Continuing to the right, a mock “spirits safe” like those used in Scottish distilleries is fed by a long lyne arm resembling a dragon’s tail coming off the top of the still. It’s in this area that the distillate is cooled before being piped over to an area to the far right, where it’s collected in tanks. The tank area is off limits to everyone, including yours truly–a requirement for the patent process that’s under way for several of Bryan’s innovations.
But what about that dragon? It’s more than just an idle curiosity. Both the fermentation vat and still are heated by steam created via natural gas powered boilers. In a stroke of good luck, the land where the distillery is located is very close to a natural gas distribution point. As a result, the boiler used to heat the still and vat costs only a few dollars an hour to run. And what of all the steam that’s created? It’s piped over to the dragon head where it emerges from the mouth, a very impressive sight when the boilers are running full out, and even more so after dark, when it’s lit from below. Needless to say, a few gawkers pull off the road to peer over the fence when the still is running at full power.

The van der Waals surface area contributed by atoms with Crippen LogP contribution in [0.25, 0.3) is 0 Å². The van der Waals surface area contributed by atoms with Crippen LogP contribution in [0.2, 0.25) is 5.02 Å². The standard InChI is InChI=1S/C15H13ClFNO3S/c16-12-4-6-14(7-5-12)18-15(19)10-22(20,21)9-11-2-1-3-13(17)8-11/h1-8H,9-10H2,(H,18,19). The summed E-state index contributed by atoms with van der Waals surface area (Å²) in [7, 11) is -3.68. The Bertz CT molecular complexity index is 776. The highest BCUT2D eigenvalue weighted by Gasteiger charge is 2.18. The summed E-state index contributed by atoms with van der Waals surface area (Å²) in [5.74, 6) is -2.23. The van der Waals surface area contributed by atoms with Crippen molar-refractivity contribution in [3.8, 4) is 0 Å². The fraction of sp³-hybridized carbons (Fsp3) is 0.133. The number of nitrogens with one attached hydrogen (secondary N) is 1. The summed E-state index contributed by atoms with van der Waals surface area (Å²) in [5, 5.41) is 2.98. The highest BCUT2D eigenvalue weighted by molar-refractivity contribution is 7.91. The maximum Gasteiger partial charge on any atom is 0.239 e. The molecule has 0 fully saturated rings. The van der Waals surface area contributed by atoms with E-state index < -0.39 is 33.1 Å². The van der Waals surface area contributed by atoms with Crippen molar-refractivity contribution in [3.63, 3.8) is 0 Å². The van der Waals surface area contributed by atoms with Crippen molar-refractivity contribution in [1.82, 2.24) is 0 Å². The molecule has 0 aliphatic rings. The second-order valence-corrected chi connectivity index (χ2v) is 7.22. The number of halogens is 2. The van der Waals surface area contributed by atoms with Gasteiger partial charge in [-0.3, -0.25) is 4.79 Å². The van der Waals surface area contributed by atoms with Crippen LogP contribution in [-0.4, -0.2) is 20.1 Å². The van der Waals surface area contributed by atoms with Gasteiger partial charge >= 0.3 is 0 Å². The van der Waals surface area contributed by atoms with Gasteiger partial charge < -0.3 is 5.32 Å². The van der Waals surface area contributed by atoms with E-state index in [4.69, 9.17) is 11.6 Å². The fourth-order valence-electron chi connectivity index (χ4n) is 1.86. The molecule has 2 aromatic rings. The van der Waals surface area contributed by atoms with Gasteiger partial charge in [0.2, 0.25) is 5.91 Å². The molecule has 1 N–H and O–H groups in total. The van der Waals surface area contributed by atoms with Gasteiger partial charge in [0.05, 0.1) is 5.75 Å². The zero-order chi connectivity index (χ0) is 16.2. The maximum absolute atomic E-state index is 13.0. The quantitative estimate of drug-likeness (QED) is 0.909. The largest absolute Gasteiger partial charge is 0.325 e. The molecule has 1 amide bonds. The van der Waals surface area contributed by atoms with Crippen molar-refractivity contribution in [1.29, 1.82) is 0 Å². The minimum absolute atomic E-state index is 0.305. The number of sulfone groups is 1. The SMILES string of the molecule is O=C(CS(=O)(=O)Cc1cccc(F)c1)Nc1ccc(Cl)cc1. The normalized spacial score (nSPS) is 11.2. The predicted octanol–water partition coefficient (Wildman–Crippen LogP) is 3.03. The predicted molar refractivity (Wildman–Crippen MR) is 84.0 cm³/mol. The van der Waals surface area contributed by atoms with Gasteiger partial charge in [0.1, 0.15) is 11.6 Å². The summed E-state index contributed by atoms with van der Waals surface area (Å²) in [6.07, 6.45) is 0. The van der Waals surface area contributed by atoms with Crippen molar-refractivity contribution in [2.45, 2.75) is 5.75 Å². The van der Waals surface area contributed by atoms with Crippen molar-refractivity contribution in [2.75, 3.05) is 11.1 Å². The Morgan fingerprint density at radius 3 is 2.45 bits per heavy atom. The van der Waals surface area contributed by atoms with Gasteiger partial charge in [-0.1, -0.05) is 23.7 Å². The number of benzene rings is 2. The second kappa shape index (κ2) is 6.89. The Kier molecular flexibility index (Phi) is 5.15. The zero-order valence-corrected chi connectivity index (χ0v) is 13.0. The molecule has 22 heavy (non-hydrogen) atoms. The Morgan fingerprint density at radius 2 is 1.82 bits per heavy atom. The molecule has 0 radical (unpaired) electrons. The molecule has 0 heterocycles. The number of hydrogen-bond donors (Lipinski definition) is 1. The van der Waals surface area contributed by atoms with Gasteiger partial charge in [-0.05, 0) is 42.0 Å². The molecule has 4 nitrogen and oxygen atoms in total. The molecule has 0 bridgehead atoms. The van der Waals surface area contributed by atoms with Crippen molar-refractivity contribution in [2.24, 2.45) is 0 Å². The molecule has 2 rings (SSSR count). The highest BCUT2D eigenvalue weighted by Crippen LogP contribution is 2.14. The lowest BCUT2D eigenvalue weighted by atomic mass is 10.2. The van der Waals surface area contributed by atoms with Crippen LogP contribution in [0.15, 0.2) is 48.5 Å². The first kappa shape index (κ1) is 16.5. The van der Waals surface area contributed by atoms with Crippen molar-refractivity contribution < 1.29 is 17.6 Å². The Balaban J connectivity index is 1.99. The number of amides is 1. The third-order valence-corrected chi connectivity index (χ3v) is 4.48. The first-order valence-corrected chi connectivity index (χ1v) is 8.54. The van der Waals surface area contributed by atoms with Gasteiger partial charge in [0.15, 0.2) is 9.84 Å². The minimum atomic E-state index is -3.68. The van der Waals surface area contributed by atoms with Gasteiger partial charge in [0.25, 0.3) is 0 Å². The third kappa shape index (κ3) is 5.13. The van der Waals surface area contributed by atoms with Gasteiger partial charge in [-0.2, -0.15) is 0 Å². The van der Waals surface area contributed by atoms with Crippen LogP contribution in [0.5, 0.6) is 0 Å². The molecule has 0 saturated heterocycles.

|Japanese-style garden with pool in near background.|